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    2. Such, also, is the connection of the will and the sensibility, that the turning of the will, or evangelical repentance, implies sorrow for sin as necessarily resulting from the turning of the will, together with the intellectual views of sin which are implied in repentance. Neither conviction of sin, nor sorrow for it, constitutes repentance. Yet from the correlation which is established between the intelligence, the sensibility, and the will, both conviction of sin, and sorrow for it, are implied in evangelical repentance, the one as necessarily preceding, and the other as often preceding, and always and necessarily resulting from repentance. During the process of conviction, it often happens, that the sensibility is hardened and unfeeling; or, if there is much feeling, it is often only regret, remorse, agony, and despair. But when the heart has given away, and the evangelical turning has taken place, it often happens that the fountain of the great deep in the sensibility is broken up, the sorrows of the soul are stirred to the very bottom, and the sensibility pours forth its gushing tides like an irresistible torrent. But it frequently happens, too, in minds less subject to deep emotion, that the sorrows do not immediately flow in deep and broad channels, but are mild, melting, tender, tearful, silent, subdued.

    Self-loathing is another state of the sensibility implied in evangelical repentance. This state of mind may and often does, exist where repentance is not, just as outward morality does. But, like outward morality, it must exist where true repentance is. Self-loathing is a natural and a necessary consequence of those intellectual views of self that are implied in repentance. While the intelligence apprehends the utter, shameful guilt of self, and the heart yields to the conviction, the sensibility necessarily sympathizes, and a feeling of self-loathing and abhorrence is the inevitable consequence.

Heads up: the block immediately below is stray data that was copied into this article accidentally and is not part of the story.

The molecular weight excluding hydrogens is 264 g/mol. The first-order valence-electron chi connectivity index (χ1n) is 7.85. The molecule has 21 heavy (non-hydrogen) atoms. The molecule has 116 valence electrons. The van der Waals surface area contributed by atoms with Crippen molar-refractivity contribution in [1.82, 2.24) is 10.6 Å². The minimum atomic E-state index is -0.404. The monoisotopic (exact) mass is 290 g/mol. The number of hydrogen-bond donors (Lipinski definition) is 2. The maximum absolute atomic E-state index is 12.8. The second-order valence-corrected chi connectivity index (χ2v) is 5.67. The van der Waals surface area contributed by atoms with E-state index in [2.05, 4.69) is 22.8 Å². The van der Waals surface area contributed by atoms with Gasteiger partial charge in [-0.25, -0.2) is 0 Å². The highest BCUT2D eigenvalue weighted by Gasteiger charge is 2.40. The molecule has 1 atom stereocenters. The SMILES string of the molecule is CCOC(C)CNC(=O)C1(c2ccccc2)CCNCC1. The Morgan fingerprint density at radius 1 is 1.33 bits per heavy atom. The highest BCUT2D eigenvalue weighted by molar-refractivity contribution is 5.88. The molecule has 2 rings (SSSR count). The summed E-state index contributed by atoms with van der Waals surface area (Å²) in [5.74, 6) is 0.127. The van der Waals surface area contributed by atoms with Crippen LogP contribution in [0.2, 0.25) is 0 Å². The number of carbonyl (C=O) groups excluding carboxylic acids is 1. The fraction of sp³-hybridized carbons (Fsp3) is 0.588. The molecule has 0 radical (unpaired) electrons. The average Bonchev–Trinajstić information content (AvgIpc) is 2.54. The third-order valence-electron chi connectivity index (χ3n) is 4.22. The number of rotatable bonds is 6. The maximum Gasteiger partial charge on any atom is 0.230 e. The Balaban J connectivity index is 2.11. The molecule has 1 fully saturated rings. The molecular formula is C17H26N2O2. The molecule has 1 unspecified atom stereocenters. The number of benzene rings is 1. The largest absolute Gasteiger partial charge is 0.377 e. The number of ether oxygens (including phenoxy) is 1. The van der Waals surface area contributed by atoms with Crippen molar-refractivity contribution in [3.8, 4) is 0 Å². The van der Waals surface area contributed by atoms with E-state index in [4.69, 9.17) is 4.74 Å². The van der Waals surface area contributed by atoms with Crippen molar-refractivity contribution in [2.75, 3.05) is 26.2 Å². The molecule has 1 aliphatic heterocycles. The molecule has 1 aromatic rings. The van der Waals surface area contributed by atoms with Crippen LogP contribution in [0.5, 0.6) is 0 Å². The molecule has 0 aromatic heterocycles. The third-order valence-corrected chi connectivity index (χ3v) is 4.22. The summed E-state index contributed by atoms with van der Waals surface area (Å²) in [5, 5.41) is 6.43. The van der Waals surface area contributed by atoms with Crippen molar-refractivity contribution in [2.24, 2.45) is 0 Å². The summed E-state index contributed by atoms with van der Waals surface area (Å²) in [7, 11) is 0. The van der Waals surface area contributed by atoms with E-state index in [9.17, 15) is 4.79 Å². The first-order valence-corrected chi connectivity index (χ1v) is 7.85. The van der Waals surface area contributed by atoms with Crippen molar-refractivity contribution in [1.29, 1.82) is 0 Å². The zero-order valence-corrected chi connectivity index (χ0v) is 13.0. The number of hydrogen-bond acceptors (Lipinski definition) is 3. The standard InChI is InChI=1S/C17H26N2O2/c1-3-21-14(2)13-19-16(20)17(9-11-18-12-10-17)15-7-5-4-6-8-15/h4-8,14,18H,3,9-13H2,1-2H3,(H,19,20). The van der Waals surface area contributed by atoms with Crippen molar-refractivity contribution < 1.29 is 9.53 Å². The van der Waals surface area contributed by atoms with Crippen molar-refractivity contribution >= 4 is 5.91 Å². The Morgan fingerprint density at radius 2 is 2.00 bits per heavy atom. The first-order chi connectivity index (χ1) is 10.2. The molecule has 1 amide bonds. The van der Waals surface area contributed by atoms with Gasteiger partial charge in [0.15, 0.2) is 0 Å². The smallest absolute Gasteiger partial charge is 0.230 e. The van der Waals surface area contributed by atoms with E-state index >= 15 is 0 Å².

It implies a loathing and abhorrence of the sins of others, a most deep and thorough feeling of opposition to sin to all sin, in self and everybody else. Sin has become, to the repentant soul, the abominable thing which it hates. It implies a holy indignation toward all sin and all sinners, and a manifest opposition to every form of iniquity.

    3. Repentance also implies peace of mind. The soul that has full confidence in the infinite wisdom and love of God, in the atonement of Christ, and in His universal providence, cannot but have peace. And further, the soul that has abandoned all sin, and turned to God, is no longer in a state of warfare with itself and with God. It must have peace of conscience, and peace with God. It implies heart-complacency in God, and in all the holy. This must follow from the very nature of repentance. It implies confession of sin to God and to man, as far as sin has been committed against men. If the heart has thoroughly renounced sin, it has become benevolent, and is of course disposed, as far as possible, to undo the wrong it has committed, to confess sin, and humble self on count of it, before God and our neighbor, whom we have injured. Repentance implies humility, or a willingness to be known and estimated according to our real character. It implies a disposition to do right, and to confess our faults to God and man, as far as man has a right to know them. Let no one who has refused, and still refuses or neglects to confess his sins to God, and those sins to men that have been committed against them, profess repentance unto salvation; but let him remember that God has said, "He that covereth his sins shall not prosper; but whoso confesseth and forsaketh them shall find mercy" (Prov. 28:13), and again, "Confess your faults one to another, and pray one for another, that ye may be healed" (James 5:16).